• Thanks for the invitation, Alastair. I may be able to do this at some point, which would be fun, but I’m so busy right now that doing my blog, writing for FF and reading all the stories is all the time I can afford to devote to the computer. 🙂

        Blessings on your day,


      • Alastair says:

        Thanks 🙂

        The stories do seem to mount up quickly

  24. Lovely tale, touchingly told.

  25. elappleby says:

    Sad and sweet. some lovely touches: “he didn’t use a backhoe” I really liked for some reason – I’ll have to go away and work out why!
    I loved him digging the grave by hand – great stuff.

    • Thanks, el. I liked that part, too. It just made the quiet and peacefulness of the land seem important and that he cared enough about all that while he was mourning was something I wanted to convey.

      Always good to hear from you!


  26. boomiebol says:

    This is moving, and so well done too. Well done

  27. petronmb says:

    Interesting how your rendition gives the tree such strong presence and dynamic quality toward the ending. Good work!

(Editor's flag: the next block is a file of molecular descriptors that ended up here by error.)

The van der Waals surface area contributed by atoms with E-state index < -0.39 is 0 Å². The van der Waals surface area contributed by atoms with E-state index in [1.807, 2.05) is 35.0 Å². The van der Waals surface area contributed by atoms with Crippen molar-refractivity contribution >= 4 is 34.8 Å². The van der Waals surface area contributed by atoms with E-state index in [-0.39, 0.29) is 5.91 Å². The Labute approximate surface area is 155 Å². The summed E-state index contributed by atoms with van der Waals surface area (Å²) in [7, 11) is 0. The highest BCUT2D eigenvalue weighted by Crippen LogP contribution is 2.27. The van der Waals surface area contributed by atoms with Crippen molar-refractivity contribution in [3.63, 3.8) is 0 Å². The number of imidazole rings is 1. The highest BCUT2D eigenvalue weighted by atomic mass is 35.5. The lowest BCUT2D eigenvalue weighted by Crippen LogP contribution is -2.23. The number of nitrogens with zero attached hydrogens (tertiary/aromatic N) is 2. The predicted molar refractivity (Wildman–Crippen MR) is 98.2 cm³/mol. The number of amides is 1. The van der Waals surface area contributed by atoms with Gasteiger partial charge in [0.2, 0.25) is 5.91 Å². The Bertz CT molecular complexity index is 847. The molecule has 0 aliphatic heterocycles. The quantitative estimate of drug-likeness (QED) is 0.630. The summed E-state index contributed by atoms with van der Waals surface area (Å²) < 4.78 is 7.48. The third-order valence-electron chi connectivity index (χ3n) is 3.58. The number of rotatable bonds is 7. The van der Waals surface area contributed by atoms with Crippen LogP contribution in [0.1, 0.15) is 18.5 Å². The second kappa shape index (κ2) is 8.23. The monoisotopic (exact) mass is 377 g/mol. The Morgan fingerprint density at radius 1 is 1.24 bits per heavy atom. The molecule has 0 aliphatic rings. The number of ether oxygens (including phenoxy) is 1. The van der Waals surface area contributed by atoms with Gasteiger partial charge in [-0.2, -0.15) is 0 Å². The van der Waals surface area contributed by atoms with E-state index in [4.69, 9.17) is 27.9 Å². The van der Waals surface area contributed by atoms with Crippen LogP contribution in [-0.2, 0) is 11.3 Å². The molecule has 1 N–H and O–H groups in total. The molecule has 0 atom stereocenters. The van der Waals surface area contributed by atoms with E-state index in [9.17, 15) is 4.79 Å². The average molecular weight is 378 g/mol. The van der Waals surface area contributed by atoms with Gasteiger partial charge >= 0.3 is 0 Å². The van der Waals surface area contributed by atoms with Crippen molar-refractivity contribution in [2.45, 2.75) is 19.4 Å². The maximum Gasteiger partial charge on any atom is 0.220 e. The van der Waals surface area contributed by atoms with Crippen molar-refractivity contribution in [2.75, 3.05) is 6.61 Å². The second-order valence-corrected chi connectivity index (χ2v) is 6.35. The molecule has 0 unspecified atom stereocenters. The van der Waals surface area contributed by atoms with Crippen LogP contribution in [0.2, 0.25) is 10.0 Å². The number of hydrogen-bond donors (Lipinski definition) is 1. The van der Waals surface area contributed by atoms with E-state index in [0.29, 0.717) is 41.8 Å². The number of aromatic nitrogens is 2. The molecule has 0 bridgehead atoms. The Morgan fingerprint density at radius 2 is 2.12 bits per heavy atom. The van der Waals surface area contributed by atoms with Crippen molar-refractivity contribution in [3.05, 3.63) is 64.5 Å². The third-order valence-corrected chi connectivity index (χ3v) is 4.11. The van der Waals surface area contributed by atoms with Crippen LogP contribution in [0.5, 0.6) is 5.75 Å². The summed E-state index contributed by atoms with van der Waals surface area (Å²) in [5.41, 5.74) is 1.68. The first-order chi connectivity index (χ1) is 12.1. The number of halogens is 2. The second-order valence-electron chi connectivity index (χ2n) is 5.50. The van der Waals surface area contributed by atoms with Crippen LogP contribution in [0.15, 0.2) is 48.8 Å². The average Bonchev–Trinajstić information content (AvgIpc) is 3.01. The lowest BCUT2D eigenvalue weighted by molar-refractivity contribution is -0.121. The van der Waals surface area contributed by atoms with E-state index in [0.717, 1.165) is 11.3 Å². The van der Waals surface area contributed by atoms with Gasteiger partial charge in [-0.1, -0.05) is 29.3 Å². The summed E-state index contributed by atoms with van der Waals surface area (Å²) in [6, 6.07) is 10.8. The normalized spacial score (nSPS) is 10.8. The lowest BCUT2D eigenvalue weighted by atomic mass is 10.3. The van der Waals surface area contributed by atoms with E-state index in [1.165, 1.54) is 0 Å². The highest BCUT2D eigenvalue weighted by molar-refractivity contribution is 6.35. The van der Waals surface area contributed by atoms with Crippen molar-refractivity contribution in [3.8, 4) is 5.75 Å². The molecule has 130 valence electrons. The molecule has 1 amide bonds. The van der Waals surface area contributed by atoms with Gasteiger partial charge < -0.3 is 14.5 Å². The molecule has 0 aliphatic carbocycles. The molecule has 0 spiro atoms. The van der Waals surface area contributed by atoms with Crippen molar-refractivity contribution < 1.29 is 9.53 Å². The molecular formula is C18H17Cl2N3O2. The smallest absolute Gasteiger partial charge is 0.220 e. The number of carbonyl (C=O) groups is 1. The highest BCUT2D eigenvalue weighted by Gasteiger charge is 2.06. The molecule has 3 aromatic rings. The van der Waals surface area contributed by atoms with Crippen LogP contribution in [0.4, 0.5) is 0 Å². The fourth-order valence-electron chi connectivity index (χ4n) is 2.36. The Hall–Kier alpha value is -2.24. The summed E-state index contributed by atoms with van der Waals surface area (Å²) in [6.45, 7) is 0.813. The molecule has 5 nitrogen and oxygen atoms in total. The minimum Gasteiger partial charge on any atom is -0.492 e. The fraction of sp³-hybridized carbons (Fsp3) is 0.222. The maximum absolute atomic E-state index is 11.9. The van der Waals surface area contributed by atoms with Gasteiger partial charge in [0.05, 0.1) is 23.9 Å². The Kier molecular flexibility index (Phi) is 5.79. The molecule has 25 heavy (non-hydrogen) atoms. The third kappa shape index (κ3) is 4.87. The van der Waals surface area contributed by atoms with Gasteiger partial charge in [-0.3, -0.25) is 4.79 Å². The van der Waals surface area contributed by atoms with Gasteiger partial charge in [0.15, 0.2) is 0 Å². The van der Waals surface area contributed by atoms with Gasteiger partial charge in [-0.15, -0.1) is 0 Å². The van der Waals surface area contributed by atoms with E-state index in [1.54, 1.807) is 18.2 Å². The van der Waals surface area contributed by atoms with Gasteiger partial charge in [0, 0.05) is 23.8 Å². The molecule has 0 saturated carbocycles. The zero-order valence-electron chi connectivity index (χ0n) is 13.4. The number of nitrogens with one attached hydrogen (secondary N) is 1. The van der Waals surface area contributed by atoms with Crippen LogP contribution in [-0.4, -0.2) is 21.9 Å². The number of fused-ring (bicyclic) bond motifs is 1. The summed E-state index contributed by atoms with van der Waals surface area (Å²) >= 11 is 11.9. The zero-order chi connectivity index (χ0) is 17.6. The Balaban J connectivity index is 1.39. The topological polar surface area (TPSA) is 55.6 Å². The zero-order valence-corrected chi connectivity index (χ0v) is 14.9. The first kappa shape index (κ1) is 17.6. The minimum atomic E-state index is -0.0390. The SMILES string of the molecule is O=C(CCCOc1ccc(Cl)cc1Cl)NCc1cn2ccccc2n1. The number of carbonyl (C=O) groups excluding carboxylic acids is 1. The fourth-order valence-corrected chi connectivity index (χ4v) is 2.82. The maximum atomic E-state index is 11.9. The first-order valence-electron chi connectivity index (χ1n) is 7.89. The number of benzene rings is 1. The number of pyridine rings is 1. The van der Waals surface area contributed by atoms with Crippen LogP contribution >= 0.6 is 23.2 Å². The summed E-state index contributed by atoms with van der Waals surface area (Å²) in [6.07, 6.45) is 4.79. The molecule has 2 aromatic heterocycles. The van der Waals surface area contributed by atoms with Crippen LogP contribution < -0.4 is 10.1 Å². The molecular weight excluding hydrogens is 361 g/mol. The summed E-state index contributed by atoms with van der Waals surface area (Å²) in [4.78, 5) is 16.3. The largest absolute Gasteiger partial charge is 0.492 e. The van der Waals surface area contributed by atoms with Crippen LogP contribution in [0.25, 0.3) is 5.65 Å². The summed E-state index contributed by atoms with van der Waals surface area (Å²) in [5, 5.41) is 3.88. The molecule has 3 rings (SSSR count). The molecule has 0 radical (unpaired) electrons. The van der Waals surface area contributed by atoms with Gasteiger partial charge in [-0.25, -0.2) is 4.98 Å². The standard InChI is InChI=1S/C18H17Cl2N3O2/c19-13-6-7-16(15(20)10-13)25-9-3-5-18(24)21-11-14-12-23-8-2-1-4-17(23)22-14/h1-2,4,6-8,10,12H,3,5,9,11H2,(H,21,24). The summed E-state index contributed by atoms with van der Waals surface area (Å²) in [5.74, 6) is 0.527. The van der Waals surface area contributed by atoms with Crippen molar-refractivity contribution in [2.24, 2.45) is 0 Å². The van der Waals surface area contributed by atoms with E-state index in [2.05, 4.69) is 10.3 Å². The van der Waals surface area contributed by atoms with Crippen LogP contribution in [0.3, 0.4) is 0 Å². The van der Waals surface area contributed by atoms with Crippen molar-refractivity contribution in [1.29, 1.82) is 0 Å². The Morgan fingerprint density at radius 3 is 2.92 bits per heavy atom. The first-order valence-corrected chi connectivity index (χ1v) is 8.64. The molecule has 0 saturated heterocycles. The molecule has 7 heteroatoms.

28. Sheila says:

    Very beautiful and sad, but it’s nice knowing the tree will be the headstone. Can’t ask for a better one than that.

    • Sheila, I think it would be lovely to have a plant or tree as a tombstone. Of course if everyone had a tree, the graves would have to either be very far apart or bodies around the tree in a spoke formation. 🙂


  29. julespaige says:

    To all those unmarked graves…to those who gave back…gave their backs.
    Your tale gives honor.

  30. rgayer55 says:

    A very touching and well written (as always) story, Janet.

  31. That’s quite a twist at the end, very touching. I was wondering if it was related to your Going for Gold story a couple weeks ago.

    • Glad you liked it. The only relationship is that they were both about horses, which didn’t even occur to me until you mentioned it.

      Have a great weekend.

  32. unspywriter says:

    Ah, that brought back memories of my Dad burying a series of his horses over the years. He wouldn’t let anyone else do it, and your story illustrates that bond between human and equine so deftly. Nice job.

    Here’s mine:

    • Thanks, Maggie. Glad it brought back some good memories. I’m slowly making my way towards your story but life, work and taxes have a nasty way of intruding upon one’s life at the most inopportune times!